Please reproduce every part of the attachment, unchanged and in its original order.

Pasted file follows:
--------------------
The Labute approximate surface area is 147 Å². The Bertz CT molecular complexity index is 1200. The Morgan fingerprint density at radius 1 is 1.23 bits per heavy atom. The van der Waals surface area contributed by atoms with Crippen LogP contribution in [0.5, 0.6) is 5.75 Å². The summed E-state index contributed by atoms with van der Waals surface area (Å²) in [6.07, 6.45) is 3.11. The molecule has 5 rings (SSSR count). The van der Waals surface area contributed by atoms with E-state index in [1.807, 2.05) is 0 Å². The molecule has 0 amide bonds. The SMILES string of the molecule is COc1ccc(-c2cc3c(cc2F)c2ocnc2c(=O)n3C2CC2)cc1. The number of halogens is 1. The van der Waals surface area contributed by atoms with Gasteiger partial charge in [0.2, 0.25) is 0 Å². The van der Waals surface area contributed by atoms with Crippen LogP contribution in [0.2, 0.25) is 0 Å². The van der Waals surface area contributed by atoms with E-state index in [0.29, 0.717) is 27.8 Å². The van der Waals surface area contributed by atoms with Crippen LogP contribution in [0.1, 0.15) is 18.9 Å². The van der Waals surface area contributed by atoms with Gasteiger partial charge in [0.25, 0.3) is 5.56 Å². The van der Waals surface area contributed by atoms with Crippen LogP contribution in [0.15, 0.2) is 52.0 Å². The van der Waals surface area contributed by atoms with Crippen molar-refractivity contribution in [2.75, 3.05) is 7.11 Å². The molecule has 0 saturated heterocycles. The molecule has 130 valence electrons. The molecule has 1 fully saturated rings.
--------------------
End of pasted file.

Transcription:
The Labute approximate surface area is 147 Å². The Bertz CT molecular complexity index is 1200. The Morgan fingerprint density at radius 1 is 1.23 bits per heavy atom. The van der Waals surface area contributed by atoms with Crippen LogP contribution in [0.5, 0.6) is 5.75 Å². The summed E-state index contributed by atoms with van der Waals surface area (Å²) in [6.07, 6.45) is 3.11. The molecule has 5 rings (SSSR count). The van der Waals surface area contributed by atoms with E-state index in [1.807, 2.05) is 0 Å². The molecule has 0 amide bonds. The SMILES string of the molecule is COc1ccc(-c2cc3c(cc2F)c2ocnc2c(=O)n3C2CC2)cc1. The number of halogens is 1. The van der Waals surface area contributed by atoms with Gasteiger partial charge in [0.2, 0.25) is 0 Å². The van der Waals surface area contributed by atoms with Crippen LogP contribution in [0.2, 0.25) is 0 Å². The van der Waals surface area contributed by atoms with E-state index in [0.29, 0.717) is 27.8 Å². The van der Waals surface area contributed by atoms with Crippen LogP contribution in [0.1, 0.15) is 18.9 Å². The van der Waals surface area contributed by atoms with Gasteiger partial charge in [0.25, 0.3) is 5.56 Å². The van der Waals surface area contributed by atoms with Crippen LogP contribution in [0.15, 0.2) is 52.0 Å². The van der Waals surface area contributed by atoms with Crippen molar-refractivity contribution in [2.75, 3.05) is 7.11 Å². The molecule has 0 saturated heterocycles. The molecule has 130 valence electrons. The molecule has 1 fully saturated rings.